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Friday, 24 April 2009


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Awesome post. I just finished reading the USO entries. Very insightful, and I really feel for those out there, even if I disagree with the wars.

This is a great story. It's often hard to know what to do in times of great stress, grief and the other strong negative emotions that we experience relatively infrequently in the 'normal' safe world. This guy's approach is spot on - just continue to do what you do.

I'm travelling right now and have an MP and almost the same lenses with me, with a small bag full of Neopan. But I'm pretty glad i'm not in Iraq. Or kuwait for that matter.


That was fascinating to read. I appreciate the effort he put into the posts. Whatever your beliefs about war, it becomes very personal when you read first hand accounts of life in war zones.

Wow, that was awesome. For what it's worth, I DO understand the importance of discipline in the military. Without it, I don't think anyone would be able to do what they do.

Still, it does sound completely bizarre to hear a commander worrying about whether a commedian at a USO show will "keep it clean" or not. I mean, this is the one break, the one bit of amusement, these kids get on multi-year deployments in a war zone, and THAT is what they are worried about? You've got 18 and 19 year-olds shooting people and getting shot at and you're worried they might hear the F-word?

I'm reminded of a political cartoon I once saw: a young man is on death row, ordering his last meal. He tells the prison guard, "I'll have a double-bacon cheeseburger with relish, onions, the works. I'll have a large order of fries with ketchup and a dill pickle. And to drink I'll have a beer." To which the guard replies, "Sorry, kid. You're not old enough to drink."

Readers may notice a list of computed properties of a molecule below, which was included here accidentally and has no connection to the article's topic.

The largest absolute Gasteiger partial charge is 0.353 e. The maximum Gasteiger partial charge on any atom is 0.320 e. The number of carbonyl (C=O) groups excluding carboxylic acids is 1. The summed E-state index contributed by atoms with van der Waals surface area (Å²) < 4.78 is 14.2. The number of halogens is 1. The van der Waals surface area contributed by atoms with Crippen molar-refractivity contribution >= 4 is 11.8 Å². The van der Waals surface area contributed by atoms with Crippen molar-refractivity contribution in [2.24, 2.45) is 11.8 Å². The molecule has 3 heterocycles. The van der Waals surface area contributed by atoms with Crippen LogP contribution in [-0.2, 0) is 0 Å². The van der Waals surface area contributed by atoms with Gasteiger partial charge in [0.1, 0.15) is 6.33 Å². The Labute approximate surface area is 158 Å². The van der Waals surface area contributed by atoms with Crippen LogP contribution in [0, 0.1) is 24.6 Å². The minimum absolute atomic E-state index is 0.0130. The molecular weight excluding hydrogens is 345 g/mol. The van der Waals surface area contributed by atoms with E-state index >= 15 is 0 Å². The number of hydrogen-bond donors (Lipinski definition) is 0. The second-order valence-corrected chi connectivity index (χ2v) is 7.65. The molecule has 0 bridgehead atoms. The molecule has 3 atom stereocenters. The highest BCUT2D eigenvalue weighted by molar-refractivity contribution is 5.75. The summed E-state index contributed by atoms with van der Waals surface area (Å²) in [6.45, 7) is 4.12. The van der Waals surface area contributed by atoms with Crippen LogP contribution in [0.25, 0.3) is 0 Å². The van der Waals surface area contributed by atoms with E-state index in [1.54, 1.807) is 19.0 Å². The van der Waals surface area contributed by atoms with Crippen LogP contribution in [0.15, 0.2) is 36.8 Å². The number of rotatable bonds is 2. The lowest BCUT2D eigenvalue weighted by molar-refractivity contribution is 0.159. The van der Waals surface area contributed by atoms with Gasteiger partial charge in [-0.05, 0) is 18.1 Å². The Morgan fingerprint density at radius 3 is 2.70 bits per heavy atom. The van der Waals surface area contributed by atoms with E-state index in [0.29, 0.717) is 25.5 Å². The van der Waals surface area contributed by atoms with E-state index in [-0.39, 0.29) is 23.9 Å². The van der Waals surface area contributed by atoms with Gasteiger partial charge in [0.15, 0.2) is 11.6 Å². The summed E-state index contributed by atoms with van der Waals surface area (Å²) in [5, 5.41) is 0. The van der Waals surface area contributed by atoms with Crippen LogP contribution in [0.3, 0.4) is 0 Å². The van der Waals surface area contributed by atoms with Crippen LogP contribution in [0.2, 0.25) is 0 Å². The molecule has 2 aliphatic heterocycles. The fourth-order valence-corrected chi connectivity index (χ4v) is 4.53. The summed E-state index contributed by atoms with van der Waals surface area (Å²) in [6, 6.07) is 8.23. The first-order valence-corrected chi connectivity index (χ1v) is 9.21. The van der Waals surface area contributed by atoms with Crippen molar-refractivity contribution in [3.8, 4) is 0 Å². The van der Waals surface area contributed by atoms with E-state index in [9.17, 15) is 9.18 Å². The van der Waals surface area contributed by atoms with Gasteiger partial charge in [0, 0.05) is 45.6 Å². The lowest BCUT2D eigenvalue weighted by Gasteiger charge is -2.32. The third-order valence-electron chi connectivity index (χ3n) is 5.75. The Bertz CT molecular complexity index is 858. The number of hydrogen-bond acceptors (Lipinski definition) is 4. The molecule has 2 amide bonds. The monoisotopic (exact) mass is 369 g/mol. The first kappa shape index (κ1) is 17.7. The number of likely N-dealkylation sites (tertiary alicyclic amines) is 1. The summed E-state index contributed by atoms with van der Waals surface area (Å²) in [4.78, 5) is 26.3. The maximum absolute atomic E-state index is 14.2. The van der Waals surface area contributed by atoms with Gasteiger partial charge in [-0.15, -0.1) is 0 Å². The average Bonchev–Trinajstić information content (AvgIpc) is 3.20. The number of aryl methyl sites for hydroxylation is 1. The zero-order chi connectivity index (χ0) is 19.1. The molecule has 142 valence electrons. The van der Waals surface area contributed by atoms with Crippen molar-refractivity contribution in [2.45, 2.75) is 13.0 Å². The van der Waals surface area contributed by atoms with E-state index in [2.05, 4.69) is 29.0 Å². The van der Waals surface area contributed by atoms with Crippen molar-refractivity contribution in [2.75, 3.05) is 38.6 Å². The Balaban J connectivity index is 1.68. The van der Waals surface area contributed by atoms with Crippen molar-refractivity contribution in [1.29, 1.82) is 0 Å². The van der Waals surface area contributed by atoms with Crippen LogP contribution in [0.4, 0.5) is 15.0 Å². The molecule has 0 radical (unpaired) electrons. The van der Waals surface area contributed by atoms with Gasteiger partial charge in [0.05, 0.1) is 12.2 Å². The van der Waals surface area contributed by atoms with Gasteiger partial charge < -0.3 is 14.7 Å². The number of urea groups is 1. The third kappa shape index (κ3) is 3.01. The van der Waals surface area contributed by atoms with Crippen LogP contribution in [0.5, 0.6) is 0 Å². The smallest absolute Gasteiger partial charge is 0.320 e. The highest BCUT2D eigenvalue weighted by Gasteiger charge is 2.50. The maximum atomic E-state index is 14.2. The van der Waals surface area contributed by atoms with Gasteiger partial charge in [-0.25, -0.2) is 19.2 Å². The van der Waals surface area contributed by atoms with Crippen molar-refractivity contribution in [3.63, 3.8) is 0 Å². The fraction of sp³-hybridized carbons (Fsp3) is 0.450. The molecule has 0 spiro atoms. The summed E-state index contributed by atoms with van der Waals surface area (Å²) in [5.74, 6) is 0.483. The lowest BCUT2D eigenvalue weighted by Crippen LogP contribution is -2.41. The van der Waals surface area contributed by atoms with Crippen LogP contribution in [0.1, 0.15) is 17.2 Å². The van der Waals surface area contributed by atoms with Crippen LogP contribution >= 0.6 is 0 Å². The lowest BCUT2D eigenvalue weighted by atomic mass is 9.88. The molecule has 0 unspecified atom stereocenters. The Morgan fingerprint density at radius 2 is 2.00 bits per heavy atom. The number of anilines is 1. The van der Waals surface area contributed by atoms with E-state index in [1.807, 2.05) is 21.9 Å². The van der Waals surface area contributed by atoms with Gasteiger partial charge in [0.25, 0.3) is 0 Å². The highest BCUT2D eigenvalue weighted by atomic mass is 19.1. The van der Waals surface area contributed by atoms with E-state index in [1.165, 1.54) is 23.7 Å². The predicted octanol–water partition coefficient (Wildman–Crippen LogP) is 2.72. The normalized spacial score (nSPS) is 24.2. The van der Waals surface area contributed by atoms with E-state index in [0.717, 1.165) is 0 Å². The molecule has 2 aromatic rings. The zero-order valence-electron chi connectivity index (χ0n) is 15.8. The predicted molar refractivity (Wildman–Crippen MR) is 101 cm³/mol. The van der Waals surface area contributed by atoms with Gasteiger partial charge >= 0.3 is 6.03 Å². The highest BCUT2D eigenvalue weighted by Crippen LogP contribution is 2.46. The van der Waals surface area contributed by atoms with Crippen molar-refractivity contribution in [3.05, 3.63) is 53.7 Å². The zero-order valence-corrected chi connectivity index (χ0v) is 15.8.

Thanks for linking to those. I have to say, the bit I found most amusing was this part:

The gunners reached out into the open air and leveled their guns with a great slot and click sound. They trained them on the ground. I felt my hands tense up. I realized, for the first time, that both my hands were wrapped tightly around my Leica. Oh my god, my Leica! I have the greatest camera in the world in my fucking hands and I'm in the middle of this shit right here.

In that moment, ALL FEAR was gone.

Reading articles like that always make me wonder...What's it like to shoot a Leica?

"Reading articles like that always make me wonder...What's it like to shoot a Leica?"

Slow, ponderous, most of the photos are out-of-focus, but you really look cool while you're doing it. The cameras are small, but any fool can see, because of all the numbers on the lenses and stuff, that they're really uber-techy. Think of driving your $450,000 Ferrari convertible on a cold rainy day through heavy traffic with lots of stoplights, with Honda Civics outrunning you, and Toyota Corollas honking their horns at you. Like that.

I spent some time flying around Iraq in Blackhawks and have to say, I was never scared. I liked it, truth be told. Not exactly fun, but it was intense, and my life sometimes seems to lack intensity. I also understand that stuff about the f-word. The US military is not like the US in general -- people tend to be very earnest, well-intentioned, and responsible: they are *trained* in those qualities, and the training is constantly reinforced. If somebody sees a ice cream wrapper lying on the ground, somebody will pick it up and put it in trash can, etc. Officers will see that their men are fed, warm and asleep before they take care of themselves (usually.) Things are, of necessity, *controlled* -- there are just too many young men with machine guns and other explosive ordinance to have a loose, uncontrolled environment, and that's really what this kind of comedian represents -- a challenge to authority, and order, and control. It's good, probably even in the military, to give those kids a hint that a different kind of freedom still exists back in the states. But in Iraq, order is the critical thing.


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